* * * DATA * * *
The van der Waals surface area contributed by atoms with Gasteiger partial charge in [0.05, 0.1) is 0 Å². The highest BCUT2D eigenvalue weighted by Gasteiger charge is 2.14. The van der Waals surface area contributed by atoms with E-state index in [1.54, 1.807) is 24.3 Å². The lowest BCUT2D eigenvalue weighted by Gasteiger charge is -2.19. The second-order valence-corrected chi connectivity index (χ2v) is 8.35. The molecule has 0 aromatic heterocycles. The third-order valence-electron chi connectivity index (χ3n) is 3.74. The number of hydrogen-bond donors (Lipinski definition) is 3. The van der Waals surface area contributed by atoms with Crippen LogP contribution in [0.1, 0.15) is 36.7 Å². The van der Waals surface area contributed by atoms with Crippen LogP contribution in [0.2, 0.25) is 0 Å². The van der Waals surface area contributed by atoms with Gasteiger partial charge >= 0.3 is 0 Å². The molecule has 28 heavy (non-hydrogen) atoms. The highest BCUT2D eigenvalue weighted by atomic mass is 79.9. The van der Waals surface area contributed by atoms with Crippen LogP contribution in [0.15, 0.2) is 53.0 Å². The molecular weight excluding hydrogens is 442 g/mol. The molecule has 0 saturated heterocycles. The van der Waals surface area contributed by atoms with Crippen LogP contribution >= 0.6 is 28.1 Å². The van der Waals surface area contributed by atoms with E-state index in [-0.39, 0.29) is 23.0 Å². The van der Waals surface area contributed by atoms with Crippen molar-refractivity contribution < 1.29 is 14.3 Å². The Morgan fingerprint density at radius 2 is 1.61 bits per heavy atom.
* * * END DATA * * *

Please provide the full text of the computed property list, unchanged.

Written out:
The van der Waals surface area contributed by atoms with Gasteiger partial charge in [0.05, 0.1) is 0 Å². The highest BCUT2D eigenvalue weighted by Gasteiger charge is 2.14. The van der Waals surface area contributed by atoms with E-state index in [1.54, 1.807) is 24.3 Å². The lowest BCUT2D eigenvalue weighted by Gasteiger charge is -2.19. The second-order valence-corrected chi connectivity index (χ2v) is 8.35. The molecule has 0 aromatic heterocycles. The third-order valence-electron chi connectivity index (χ3n) is 3.74. The number of hydrogen-bond donors (Lipinski definition) is 3. The van der Waals surface area contributed by atoms with Crippen LogP contribution in [0.1, 0.15) is 36.7 Å². The van der Waals surface area contributed by atoms with Crippen LogP contribution in [0.2, 0.25) is 0 Å². The van der Waals surface area contributed by atoms with Gasteiger partial charge >= 0.3 is 0 Å². The molecule has 28 heavy (non-hydrogen) atoms. The highest BCUT2D eigenvalue weighted by atomic mass is 79.9. The van der Waals surface area contributed by atoms with Crippen LogP contribution in [0.15, 0.2) is 53.0 Å². The molecular weight excluding hydrogens is 442 g/mol. The molecule has 0 saturated heterocycles. The van der Waals surface area contributed by atoms with Crippen LogP contribution >= 0.6 is 28.1 Å². The van der Waals surface area contributed by atoms with E-state index in [-0.39, 0.29) is 23.0 Å². The van der Waals surface area contributed by atoms with Crippen molar-refractivity contribution < 1.29 is 14.3 Å². The Morgan fingerprint density at radius 2 is 1.61 bits per heavy atom.